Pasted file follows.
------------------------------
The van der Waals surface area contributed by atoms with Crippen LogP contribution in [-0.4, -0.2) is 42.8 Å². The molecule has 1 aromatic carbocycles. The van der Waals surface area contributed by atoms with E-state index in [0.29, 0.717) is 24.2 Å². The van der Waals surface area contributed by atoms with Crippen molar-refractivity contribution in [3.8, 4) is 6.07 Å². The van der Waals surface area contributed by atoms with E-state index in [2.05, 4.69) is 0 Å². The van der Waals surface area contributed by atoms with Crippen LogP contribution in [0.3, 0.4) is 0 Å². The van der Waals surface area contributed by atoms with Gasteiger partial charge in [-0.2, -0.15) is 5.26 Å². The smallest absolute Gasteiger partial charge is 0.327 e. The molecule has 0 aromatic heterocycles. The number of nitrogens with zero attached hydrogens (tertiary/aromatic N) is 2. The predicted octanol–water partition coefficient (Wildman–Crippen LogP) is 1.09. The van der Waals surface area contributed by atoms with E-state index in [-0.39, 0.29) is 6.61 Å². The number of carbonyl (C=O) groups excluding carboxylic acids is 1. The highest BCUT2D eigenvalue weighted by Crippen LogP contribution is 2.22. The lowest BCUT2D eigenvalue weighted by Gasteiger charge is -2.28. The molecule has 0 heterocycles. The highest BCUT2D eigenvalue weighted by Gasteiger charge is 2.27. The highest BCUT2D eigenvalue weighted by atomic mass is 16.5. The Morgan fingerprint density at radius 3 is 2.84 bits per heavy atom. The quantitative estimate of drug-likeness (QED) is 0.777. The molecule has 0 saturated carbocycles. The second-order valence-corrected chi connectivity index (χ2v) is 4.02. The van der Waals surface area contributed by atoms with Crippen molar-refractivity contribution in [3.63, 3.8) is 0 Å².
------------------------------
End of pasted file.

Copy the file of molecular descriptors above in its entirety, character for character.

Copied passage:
The van der Waals surface area contributed by atoms with Crippen LogP contribution in [-0.4, -0.2) is 42.8 Å². The molecule has 1 aromatic carbocycles. The van der Waals surface area contributed by atoms with E-state index in [0.29, 0.717) is 24.2 Å². The van der Waals surface area contributed by atoms with Crippen molar-refractivity contribution in [3.8, 4) is 6.07 Å². The van der Waals surface area contributed by atoms with E-state index in [2.05, 4.69) is 0 Å². The van der Waals surface area contributed by atoms with Crippen LogP contribution in [0.3, 0.4) is 0 Å². The van der Waals surface area contributed by atoms with Gasteiger partial charge in [-0.2, -0.15) is 5.26 Å². The smallest absolute Gasteiger partial charge is 0.327 e. The molecule has 0 aromatic heterocycles. The number of nitrogens with zero attached hydrogens (tertiary/aromatic N) is 2. The predicted octanol–water partition coefficient (Wildman–Crippen LogP) is 1.09. The van der Waals surface area contributed by atoms with E-state index in [-0.39, 0.29) is 6.61 Å². The number of carbonyl (C=O) groups excluding carboxylic acids is 1. The highest BCUT2D eigenvalue weighted by Crippen LogP contribution is 2.22. The lowest BCUT2D eigenvalue weighted by Gasteiger charge is -2.28. The molecule has 0 heterocycles. The highest BCUT2D eigenvalue weighted by Gasteiger charge is 2.27. The highest BCUT2D eigenvalue weighted by atomic mass is 16.5. The Morgan fingerprint density at radius 3 is 2.84 bits per heavy atom. The quantitative estimate of drug-likeness (QED) is 0.777. The molecule has 0 saturated carbocycles. The second-order valence-corrected chi connectivity index (χ2v) is 4.02. The van der Waals surface area contributed by atoms with Crippen molar-refractivity contribution in [3.63, 3.8) is 0 Å².